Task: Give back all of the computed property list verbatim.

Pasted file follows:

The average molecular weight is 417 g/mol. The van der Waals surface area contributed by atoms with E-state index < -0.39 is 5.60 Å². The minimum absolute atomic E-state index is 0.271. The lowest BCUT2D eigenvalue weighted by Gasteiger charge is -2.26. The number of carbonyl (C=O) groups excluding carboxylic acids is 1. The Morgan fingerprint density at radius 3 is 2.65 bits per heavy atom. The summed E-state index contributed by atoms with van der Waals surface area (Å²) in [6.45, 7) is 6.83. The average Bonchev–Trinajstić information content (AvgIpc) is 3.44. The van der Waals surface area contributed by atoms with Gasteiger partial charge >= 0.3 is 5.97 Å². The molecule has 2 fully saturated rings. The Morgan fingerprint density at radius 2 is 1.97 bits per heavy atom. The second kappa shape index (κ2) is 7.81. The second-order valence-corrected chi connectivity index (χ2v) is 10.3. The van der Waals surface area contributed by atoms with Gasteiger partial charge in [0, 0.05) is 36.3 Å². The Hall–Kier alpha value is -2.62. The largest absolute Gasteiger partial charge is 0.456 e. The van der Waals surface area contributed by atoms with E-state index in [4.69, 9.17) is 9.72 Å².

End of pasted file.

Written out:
The average molecular weight is 417 g/mol. The van der Waals surface area contributed by atoms with E-state index < -0.39 is 5.60 Å². The minimum absolute atomic E-state index is 0.271. The lowest BCUT2D eigenvalue weighted by Gasteiger charge is -2.26. The number of carbonyl (C=O) groups excluding carboxylic acids is 1. The Morgan fingerprint density at radius 3 is 2.65 bits per heavy atom. The summed E-state index contributed by atoms with van der Waals surface area (Å²) in [6.45, 7) is 6.83. The average Bonchev–Trinajstić information content (AvgIpc) is 3.44. The van der Waals surface area contributed by atoms with Gasteiger partial charge >= 0.3 is 5.97 Å². The molecule has 2 fully saturated rings. The Morgan fingerprint density at radius 2 is 1.97 bits per heavy atom. The second kappa shape index (κ2) is 7.81. The second-order valence-corrected chi connectivity index (χ2v) is 10.3. The van der Waals surface area contributed by atoms with Gasteiger partial charge in [0, 0.05) is 36.3 Å². The Hall–Kier alpha value is -2.62. The largest absolute Gasteiger partial charge is 0.456 e. The van der Waals surface area contributed by atoms with E-state index in [4.69, 9.17) is 9.72 Å².